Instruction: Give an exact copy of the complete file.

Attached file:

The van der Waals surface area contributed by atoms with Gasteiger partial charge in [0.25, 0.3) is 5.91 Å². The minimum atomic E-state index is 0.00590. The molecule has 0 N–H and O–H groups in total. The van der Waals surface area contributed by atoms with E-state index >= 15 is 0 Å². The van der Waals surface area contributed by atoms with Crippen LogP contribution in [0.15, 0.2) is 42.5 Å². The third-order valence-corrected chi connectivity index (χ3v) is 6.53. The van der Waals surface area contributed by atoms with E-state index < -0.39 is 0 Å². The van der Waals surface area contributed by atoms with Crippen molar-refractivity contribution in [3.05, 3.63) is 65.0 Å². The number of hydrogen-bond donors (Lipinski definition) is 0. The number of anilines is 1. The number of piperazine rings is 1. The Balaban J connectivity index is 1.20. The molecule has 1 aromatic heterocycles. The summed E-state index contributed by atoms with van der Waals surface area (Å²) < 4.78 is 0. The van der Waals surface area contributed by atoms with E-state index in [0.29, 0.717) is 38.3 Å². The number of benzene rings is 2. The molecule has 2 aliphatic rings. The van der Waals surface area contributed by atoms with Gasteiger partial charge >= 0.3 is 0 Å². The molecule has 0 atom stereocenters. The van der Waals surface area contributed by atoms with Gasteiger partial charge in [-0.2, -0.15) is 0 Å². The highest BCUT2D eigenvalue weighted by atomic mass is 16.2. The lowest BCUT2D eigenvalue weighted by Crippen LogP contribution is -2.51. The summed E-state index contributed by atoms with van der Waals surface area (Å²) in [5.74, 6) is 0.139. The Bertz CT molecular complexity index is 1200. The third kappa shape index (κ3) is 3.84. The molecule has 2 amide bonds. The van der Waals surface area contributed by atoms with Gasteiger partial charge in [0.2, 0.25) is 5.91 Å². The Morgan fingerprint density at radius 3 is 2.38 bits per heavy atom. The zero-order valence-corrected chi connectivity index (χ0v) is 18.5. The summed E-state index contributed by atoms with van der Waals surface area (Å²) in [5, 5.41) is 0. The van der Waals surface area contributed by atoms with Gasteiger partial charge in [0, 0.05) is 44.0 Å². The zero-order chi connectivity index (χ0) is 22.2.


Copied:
The van der Waals surface area contributed by atoms with Gasteiger partial charge in [0.25, 0.3) is 5.91 Å². The minimum atomic E-state index is 0.00590. The molecule has 0 N–H and O–H groups in total. The van der Waals surface area contributed by atoms with E-state index >= 15 is 0 Å². The van der Waals surface area contributed by atoms with Crippen LogP contribution in [0.15, 0.2) is 42.5 Å². The third-order valence-corrected chi connectivity index (χ3v) is 6.53. The van der Waals surface area contributed by atoms with E-state index < -0.39 is 0 Å². The van der Waals surface area contributed by atoms with Crippen molar-refractivity contribution in [3.05, 3.63) is 65.0 Å². The number of hydrogen-bond donors (Lipinski definition) is 0. The number of anilines is 1. The number of piperazine rings is 1. The Balaban J connectivity index is 1.20. The molecule has 1 aromatic heterocycles. The summed E-state index contributed by atoms with van der Waals surface area (Å²) < 4.78 is 0. The van der Waals surface area contributed by atoms with E-state index in [0.29, 0.717) is 38.3 Å². The number of benzene rings is 2. The molecule has 2 aliphatic rings. The van der Waals surface area contributed by atoms with Gasteiger partial charge >= 0.3 is 0 Å². The molecule has 0 atom stereocenters. The van der Waals surface area contributed by atoms with Gasteiger partial charge in [-0.2, -0.15) is 0 Å². The highest BCUT2D eigenvalue weighted by atomic mass is 16.2. The lowest BCUT2D eigenvalue weighted by Crippen LogP contribution is -2.51. The summed E-state index contributed by atoms with van der Waals surface area (Å²) in [5.74, 6) is 0.139. The Bertz CT molecular complexity index is 1200. The third kappa shape index (κ3) is 3.84. The molecule has 2 amide bonds. The van der Waals surface area contributed by atoms with Gasteiger partial charge in [0.2, 0.25) is 5.91 Å². The Morgan fingerprint density at radius 3 is 2.38 bits per heavy atom. The zero-order valence-corrected chi connectivity index (χ0v) is 18.5. The summed E-state index contributed by atoms with van der Waals surface area (Å²) in [5, 5.41) is 0. The van der Waals surface area contributed by atoms with Gasteiger partial charge in [0, 0.05) is 44.0 Å². The zero-order chi connectivity index (χ0) is 22.2.